It’s a Jewish holiday that is celebrated on the fourteenth and fifteenth day of the Jewish month of Adar, which usually coincides with the Gregorian month called March. There are many lessons Purim, the Jewish festival can teach kids.
About 2,500 years ago, the Jews were forced to leave Israel and many of us went to Persia (Iran today) which was an empire those days that ruled over many lands. From India to Nigeria, according to the Book of Esther.
An evil man named Haman was the king’s advisor, and he hated the Jews. He convinced the king to allow all his subjects to kill the Jews in all the lands of his empire on the 13th day of Adar. Unfortunately for him, the Persian king had a Jewish queen named Esther, although he had no idea she was Jewish. Esther’s uncle Mordecai informed her of Haman’s murderous plan, and she instructed all the Jews in the empire, including herself and her maidservants, to pray and to fast for 3 days and three nights.
After doing so, she approached the king. It was a very great risk. In those days, if you dared to approach the king without being summoned, you could be put to death. But Esther took that chance to save her people. She invited the king and his advisor to a party, and there she confessed to being Jewish, and begged her husband to deal with Haman. The king, who suspected Haman of intending to seduce his queen, ordered him to be hung. Haman himself had previously prepared a tree to have Moredecai hung, but in the end he was hung on the very same tree.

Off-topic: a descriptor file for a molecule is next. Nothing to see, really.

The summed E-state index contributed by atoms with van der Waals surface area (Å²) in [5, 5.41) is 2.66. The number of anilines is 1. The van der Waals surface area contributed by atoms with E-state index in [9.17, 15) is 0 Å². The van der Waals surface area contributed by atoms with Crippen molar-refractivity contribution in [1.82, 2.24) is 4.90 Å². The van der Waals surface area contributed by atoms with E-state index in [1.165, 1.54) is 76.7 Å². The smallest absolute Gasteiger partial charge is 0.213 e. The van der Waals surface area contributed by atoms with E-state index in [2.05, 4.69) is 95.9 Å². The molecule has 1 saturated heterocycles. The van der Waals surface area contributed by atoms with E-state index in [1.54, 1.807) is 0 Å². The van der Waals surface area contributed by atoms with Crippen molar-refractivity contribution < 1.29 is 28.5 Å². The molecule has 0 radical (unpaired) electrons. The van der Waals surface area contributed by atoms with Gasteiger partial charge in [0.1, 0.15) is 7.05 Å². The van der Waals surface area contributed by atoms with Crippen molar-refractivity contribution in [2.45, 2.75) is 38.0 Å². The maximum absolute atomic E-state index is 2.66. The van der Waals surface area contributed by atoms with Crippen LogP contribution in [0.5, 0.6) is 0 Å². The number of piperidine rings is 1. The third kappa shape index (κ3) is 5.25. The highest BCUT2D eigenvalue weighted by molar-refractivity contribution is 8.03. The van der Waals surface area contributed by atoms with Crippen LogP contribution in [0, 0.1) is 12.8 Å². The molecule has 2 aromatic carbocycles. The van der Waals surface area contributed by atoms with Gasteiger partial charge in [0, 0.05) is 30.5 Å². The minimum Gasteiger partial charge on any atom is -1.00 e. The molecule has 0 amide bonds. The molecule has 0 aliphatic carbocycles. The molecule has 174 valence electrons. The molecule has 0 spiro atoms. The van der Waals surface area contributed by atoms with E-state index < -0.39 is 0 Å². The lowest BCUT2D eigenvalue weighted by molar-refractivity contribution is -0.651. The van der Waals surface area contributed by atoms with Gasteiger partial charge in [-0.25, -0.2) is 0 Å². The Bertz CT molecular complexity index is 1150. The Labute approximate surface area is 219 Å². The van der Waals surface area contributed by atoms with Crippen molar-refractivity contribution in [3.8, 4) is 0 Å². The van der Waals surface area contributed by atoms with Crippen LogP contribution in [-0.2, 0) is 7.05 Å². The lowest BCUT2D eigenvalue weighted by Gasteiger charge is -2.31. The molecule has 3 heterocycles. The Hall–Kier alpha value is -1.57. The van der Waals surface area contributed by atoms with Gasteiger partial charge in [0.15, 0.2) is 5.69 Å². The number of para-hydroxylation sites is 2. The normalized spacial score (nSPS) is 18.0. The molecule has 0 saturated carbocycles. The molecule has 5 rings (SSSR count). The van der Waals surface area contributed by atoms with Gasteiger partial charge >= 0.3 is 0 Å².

The evil decree had been signed by the king and couldn’t be cancelled, so Esther and her Uncle Mordecai asked permission for the Jews to defend themselves on that day, and it was granted.
On the thirteenth of Adar that year, the Jews in all the lands of the Persian empire fought for their lives and won!
This holiday is called Purim– which means a lottery in Hebrew.
Everything Turns Out for the Best
Jews everywhere rejoice on this day because our fate to be murdered on that day was reversed- This was salvation in disguise, because although we prayed to G-d to save us and He did, there were no supernatural miracles involved.
Everything “naturally” turned our for the best!
Celebrate Joyously with Variety of Color and Food
So on this day we all put on costumes, to show that things are not necessarily what they seem. We also have a festive meal, and in addition everyone over the age of 13 for boys and 12 for girls is required to give a portion of two different kinds of food to at least one other person that age or older.
Charity for Brotherly Love
This is meant to increase the brotherly love among us. Another requirement to give charity to a poor person. The head of each family usually takes care of this. It’s considered the most joyous holiday of the Jewish year.
Storytelling for Lesson Learning and Celebration
We all gather in the synagogue on the eve of Purim and again on the following day, to listen to the reading of the Book of Esther, that tells the story of what happened on that day. Everyone wears a costume, and we all bring noisemakers like the one I’m holding in the picture. Although we are totally silent and attentive during the reading, whenever the name of Haman is mentioned, we all make as much noise as we can!
MORE FESTIVALS FROM AROUND THE WORLD! – https://raisingworldchildren.com/magazine/